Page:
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Why did the USSR agree to the Nazi-Soviet pact?

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Introduction

Why did the USSR agree to the Nazi-Soviet pact? In this essay, I hope to answer the above question. I will be going back and using evidence and information from Stalin's purges between 1924 and 1938 which filled the Central Committee with bureaucrats who were too afraid to stand up to the Soviet leader, and which crippled the Soviet army almost completely. This events and many others all resulted in the choice that Joseph Stalin had to make between an alliance with Britain and France, or signing away the lives of millions of innocents to make a pact with Germany. During 1924 and 1936, Stalin instituted a series of Party purges, during which the most militant and thinking Communists, who under the course of Joseph Stalin's paranoia and self-serving politics came to be regarded as unreliable, were expelled. In their place were recruited Soviet employees and bureaucrats, who were ready, for the sake of material gain and promotions, to carry out with absolute efficiency, any order of the Central Committee. The process of mass collectivisation - which basically meant gathering up all the serfs and making them work on large farms - gathered momentum throughout the winter of 1929-1930. In late 1929, Stalin decided to call for the liquidation of the kulaks (all peasants opposed to collectivization). This involved the brutal enslavement of about 1,250,000 kulak households, the enforced destitution, deportation and death of more than 10 million1. ...read more.

Middle

Such a weakening of its military command was to be a crucial factor three years later during the Nazi invasion, when the military unprepardness of the Soviet Union became painfully evident. By the end of the purges the labour forces in the NKVD camps and enterprises probably exceeded seven million and may have reached twenty million5. Out of eighty members of the 1934 military soviet only five were left in September 1938. All eleven deputy commissars for defence were eliminated. Every commander of a military district had been executed. Thirteen out of fifteen army commanders, fifty-seven out of eighty-five corps commanders, 110 out of 195 divisional commanders and 220 out of 406 commanders were all liquidated6. David Low: "What, no chair for me?" 30th September 1939 In 1938, when Adolf Hitler, after the seizure of Austria, began to make demands on Czechoslovakia, the Soviet Union once again found itself isolated by the other main powers. In the subsequent negotiations with Hitler during the Munich crisis of September 1938, the British and French governments disregarded the Soviet Union. So the Soviet change of heart towards Nazi Germany may perhaps have been linked to the British and French appeasement of Hitler at the time. Both these countries were desperate to stop a Second World War from happening, as both had suffered greatly during, and after, World War One, and were still trying to revive their countries economically and spiritually. ...read more.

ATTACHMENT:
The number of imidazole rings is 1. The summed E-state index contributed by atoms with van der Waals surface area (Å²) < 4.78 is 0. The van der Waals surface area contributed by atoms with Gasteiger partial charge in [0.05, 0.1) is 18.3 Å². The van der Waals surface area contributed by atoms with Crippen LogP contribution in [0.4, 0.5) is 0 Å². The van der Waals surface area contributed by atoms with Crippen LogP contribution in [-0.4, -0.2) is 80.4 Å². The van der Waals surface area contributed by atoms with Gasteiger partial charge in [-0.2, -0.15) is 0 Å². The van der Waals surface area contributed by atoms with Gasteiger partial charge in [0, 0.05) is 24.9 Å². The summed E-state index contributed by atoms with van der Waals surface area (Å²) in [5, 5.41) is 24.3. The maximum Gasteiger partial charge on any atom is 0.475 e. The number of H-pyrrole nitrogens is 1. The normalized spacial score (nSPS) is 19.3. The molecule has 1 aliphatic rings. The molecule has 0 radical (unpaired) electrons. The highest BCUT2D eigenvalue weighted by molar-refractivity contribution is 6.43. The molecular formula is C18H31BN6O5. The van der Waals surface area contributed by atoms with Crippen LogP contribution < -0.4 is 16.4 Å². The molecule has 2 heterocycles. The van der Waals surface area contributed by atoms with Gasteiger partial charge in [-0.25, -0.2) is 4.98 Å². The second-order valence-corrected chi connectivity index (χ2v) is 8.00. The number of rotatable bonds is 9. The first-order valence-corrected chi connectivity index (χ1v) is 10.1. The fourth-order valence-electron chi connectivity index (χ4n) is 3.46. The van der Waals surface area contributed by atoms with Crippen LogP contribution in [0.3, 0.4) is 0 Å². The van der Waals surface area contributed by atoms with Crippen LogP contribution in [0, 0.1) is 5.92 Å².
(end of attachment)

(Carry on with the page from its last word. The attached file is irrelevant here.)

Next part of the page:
Conclusion

Yet, when Russia signed up with Germany, both nations reaped many benefits. For Germany, the main asset was that they would not have a war on two fronts and could effectively attack the Baltic States without much opposition. For Russia, the pact gave them eighteen months with which to move factories away from the front line with Germany so their vital industries would still be operational during the eventual war. Also, Russia was able to envelope many Baltic states - including Eastern Poland, Estonia, Latvia, Lithuania and Finland into the USSR; the Soviet was also able to replenish its army to its full strength both from internally, and from the other countries it had annexed. The Soviet was very opportunistic and took full advantage of the situation presented to it, opened up by the German pact. 1 - Richard Freeborn, A Short History of Modern Russia (1966) 2 - Freeborn, ASHOMR 3 - Freeborn, ASHOMR 4 - Freeborn, ASHOMR 5 - Freeborn, ASHOMR 6 - Alan Clark, Barbarossa (1965) 7 - www.sparatcus.schoolnet.co.uk/RUSnazipact.htm B I B L I O G R A P H Y All secondary sources Sources used and quoted: www.spartacus.schoolnet.co.uk/RUSnaziact.htm "A Short History of Modern Russia" by Richard Freeborn (1966) "The Secret History of Stalin's Crimes" by Alexander Orlov (1953) "Barbarossa" by Alan Clark (1965) www.geocities.com/ojoronen/EASTBALT.htm "A Short History of the USSR" by George Hanna (1965) Sources read but not used: "German History since 1800" edited by Mary Fulbrook (1997) "Stalinism and After" by Alec Nove (1975) "The Stalinist Terror in the Thirties" by Borys Levytsky (1974) 5 1 ...read more.

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